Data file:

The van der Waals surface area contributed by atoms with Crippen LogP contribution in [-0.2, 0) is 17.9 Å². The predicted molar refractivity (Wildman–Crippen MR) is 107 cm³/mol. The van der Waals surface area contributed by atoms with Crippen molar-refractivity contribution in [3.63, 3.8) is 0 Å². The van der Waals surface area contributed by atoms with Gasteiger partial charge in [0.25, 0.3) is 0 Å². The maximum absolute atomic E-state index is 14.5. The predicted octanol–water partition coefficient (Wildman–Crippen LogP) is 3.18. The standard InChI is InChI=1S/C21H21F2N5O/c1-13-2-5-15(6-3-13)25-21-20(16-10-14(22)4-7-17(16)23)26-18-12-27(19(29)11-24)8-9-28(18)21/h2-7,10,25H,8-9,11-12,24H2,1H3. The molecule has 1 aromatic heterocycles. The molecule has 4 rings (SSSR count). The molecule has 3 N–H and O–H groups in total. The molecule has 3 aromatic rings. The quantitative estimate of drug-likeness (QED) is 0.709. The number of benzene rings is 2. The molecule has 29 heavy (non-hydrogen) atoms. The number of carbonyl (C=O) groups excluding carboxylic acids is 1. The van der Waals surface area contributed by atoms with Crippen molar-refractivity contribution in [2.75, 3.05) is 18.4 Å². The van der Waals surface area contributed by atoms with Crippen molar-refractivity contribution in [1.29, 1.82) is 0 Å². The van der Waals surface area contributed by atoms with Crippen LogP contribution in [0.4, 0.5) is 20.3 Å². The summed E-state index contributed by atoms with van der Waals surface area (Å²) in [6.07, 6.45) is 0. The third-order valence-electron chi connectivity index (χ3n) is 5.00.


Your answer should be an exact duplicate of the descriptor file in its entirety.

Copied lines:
The van der Waals surface area contributed by atoms with Crippen LogP contribution in [-0.2, 0) is 17.9 Å². The predicted molar refractivity (Wildman–Crippen MR) is 107 cm³/mol. The van der Waals surface area contributed by atoms with Crippen molar-refractivity contribution in [3.63, 3.8) is 0 Å². The van der Waals surface area contributed by atoms with Gasteiger partial charge in [0.25, 0.3) is 0 Å². The maximum absolute atomic E-state index is 14.5. The predicted octanol–water partition coefficient (Wildman–Crippen LogP) is 3.18. The standard InChI is InChI=1S/C21H21F2N5O/c1-13-2-5-15(6-3-13)25-21-20(16-10-14(22)4-7-17(16)23)26-18-12-27(19(29)11-24)8-9-28(18)21/h2-7,10,25H,8-9,11-12,24H2,1H3. The molecule has 1 aromatic heterocycles. The molecule has 4 rings (SSSR count). The molecule has 3 N–H and O–H groups in total. The molecule has 3 aromatic rings. The quantitative estimate of drug-likeness (QED) is 0.709. The number of benzene rings is 2. The molecule has 29 heavy (non-hydrogen) atoms. The number of carbonyl (C=O) groups excluding carboxylic acids is 1. The van der Waals surface area contributed by atoms with Crippen molar-refractivity contribution in [2.75, 3.05) is 18.4 Å². The van der Waals surface area contributed by atoms with Crippen molar-refractivity contribution in [1.29, 1.82) is 0 Å². The van der Waals surface area contributed by atoms with Crippen LogP contribution in [0.4, 0.5) is 20.3 Å². The summed E-state index contributed by atoms with van der Waals surface area (Å²) in [6.07, 6.45) is 0. The third-order valence-electron chi connectivity index (χ3n) is 5.00.